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Sunday, October 1, 2023


Parking issues top list of student concerns

The shortage of parking spaces, regulation clarity and safety are among the major concerns students say should be addressed by UH President Renu Khator.

UH should better inform students of parking regulations and make the process to clear tickets easier, mechanical engineering sophomore Jose Uribe said. Despite having a permit, he recently received a ticket for not having one when it was on his dash and not hanging on his rearview mirror.

Uribe said he was frustrated when he tried to appeal the ticket. When he appeared at the office, he found out he had to pay in cash. When he tried to process the appeal online, the system would not accept his PeopleSoft 8.9 identification number.

This was not Uribe’s first experience with a parking violation. Last year, Uribe’s car was towed when he parked illegally at Moody Towers. Uribe said it was confusing because parking was not clearly marked residents-only.

Uribe said parking could be improved if the University opened up lots closer to campus. He also suggested the condition of the lots could be better.

"There are deep potholes in the parking lots that need to be improved," Uribe said. "They are all over, and always full of water."

To accommodate parking needs, the parking department is split into two sections, Fidel Ramirez, assistant director of Parking and Transportation Services, said.

"There is Parking Enforcement and Parking (and) Transportation Services," Ramirez said. "We handle the administrative side. The parking lot being maintained, parking tickets being paid and transportation like shuttles are under our jurisdiction."The UH Department of Public Safety’s Parking Enforcement issues citations to parking violators ranging from $11 to $26. A breakdown of the tickets can be seen on the Parking and Transportation Services Web site, Last year more than 45,000 citations were issued to parking violators, averaging more than 15,000 per semester, Ramirez said.

Business administration graduate student Melissa Scarborough said the worst part about parking for part-time evening classes is the lack of spaces. Taking away parking spaces when Lot 19A was closed to build the Calhoun Lofts made the situation worse, Scarborough said.

"I have driven around for more than 30 minutes looking for a spot, and it was not worth going to class anymore because I had already missed so much that I just turned around and went back home," Scarborough said.

She said she has seen students sitting in their cars waiting for people walking to their cars. Then, they pick up the student leaving class and drive them to their car to ensure getting the parking space.

"They thought the parking garage would help, but they charge ridiculous prices to park in there," Scarborough said. "What student is going to pay more to park when there is a parking lot for cheaper right across the street?"

UH has 7,413 commuter-student spaces, 4,000 outlying spaces and 1,000 garage spaces where students can park their vehicles, as of this spring.

According to the Parking and Transportation Services Web site, purchasing a parking permit does not guarantee students a parking space. Instead, it allows students to park if they find a spot. With an enrollment of about 34,000, students said finding a spot has been difficult in past semesters.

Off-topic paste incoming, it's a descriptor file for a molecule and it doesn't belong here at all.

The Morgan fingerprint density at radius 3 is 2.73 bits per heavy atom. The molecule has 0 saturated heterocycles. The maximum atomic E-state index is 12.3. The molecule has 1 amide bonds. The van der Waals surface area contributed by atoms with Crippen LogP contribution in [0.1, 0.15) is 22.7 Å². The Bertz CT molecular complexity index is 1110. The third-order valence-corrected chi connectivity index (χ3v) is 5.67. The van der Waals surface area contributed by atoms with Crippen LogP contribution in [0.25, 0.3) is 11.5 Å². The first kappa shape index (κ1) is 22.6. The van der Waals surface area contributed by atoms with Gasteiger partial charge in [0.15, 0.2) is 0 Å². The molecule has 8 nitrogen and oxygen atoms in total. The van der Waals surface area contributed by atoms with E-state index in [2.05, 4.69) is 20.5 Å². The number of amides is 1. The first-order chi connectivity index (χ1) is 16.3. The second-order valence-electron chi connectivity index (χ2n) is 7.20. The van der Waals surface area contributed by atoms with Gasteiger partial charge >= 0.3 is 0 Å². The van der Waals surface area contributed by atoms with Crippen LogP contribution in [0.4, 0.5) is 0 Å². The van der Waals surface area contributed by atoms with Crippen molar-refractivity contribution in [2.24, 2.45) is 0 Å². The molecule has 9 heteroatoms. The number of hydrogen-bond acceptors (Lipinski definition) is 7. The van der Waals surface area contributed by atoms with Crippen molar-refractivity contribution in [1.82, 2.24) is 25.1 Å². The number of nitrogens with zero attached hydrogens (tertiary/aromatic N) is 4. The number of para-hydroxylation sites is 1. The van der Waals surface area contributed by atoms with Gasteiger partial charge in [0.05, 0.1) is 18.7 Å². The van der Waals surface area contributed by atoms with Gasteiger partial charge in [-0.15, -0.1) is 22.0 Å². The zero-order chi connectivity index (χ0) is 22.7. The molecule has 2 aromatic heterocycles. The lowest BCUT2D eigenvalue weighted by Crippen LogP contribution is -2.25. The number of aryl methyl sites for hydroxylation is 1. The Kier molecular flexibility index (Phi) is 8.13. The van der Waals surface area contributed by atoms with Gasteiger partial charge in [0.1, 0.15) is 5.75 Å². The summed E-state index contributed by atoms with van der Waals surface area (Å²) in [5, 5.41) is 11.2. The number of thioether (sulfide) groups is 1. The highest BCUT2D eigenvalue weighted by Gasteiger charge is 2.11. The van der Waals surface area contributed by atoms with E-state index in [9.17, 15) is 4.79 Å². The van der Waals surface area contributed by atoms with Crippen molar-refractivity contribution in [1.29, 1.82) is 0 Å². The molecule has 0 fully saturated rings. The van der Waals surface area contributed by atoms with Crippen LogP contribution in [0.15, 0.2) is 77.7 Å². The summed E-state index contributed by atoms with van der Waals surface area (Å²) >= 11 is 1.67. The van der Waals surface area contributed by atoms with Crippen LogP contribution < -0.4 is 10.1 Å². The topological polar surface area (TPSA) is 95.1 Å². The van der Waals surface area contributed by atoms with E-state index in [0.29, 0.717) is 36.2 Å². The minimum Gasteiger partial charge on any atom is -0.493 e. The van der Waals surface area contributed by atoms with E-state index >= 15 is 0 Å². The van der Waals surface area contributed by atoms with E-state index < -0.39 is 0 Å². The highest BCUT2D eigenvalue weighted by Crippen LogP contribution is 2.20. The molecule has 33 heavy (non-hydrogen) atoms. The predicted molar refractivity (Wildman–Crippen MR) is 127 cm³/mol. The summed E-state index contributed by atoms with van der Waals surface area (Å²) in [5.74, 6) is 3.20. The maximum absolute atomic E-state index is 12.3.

"Maybe cutting down the size of staff parking lots since they are always only one-third utilized might help," Scarborough said. "They could reserve the front half for staff and the back half for students. I think sharing those on campus would definitely open up a lot more spaces for students."

Parking and Transportation Services has made new shuttle buses available to students this spring and is repaving Lot 4A. Construction of a second garage will begin this summer, Ramirez said. Students said they are expecting change with Khator’s 100 Days Web site, where both the community and the campus can leave comments suggesting ways to improve the University.

"I’ve had no communication with President†Khator’s office regarding parking issues submitted to the president’s First 100 Days campaign," Robert Browand, director of Parking and Transportation Services, said. "It is my understanding that the First 100 Days is†for information gathering and that discussion and objectives setting†will take place after that period.

"Parking is never going to be something that people are†100 percent satisfied with. We are taking steps to†make the system better.†Some issues that we are currently working on are replacing parking lost to recent construction, improving existing unpaved parking†areas on campus, expanding online services and improving customer service offered to faculty, staff and students," Browand said.

Along with these improvements, keeping the lots safe is still a concern.

"The main difficulty in maintaining a safe parking environment is that we are a public university with 73 parking areas and 17,000 spots," UH Police Chief Malcolm Davis said.

There are cameras in several of the lots that are recording around the clock, Davis said. In a security alert sent through student and faculty via e-mails Thursday, UHPD reported that four cars belonging to students were stolen from three separate lots on campus.

With only a few of the exits being recorded, the suspects escaped.

"There is no way they can all be monitored," Davis said, "It’s a guessing game for the bad guys. Sometime they guess right and escape, sometimes they guess wrong and are arrested."

Davis said students and faculty should help keep a safe environment because it is everyone’s job. With about 110 employees in the Department of Public Safety, Davis said that ensuring campus safety is not easy.

Additional reporting by Debi Ostrom, Hannah Eastham and Dominic Dames

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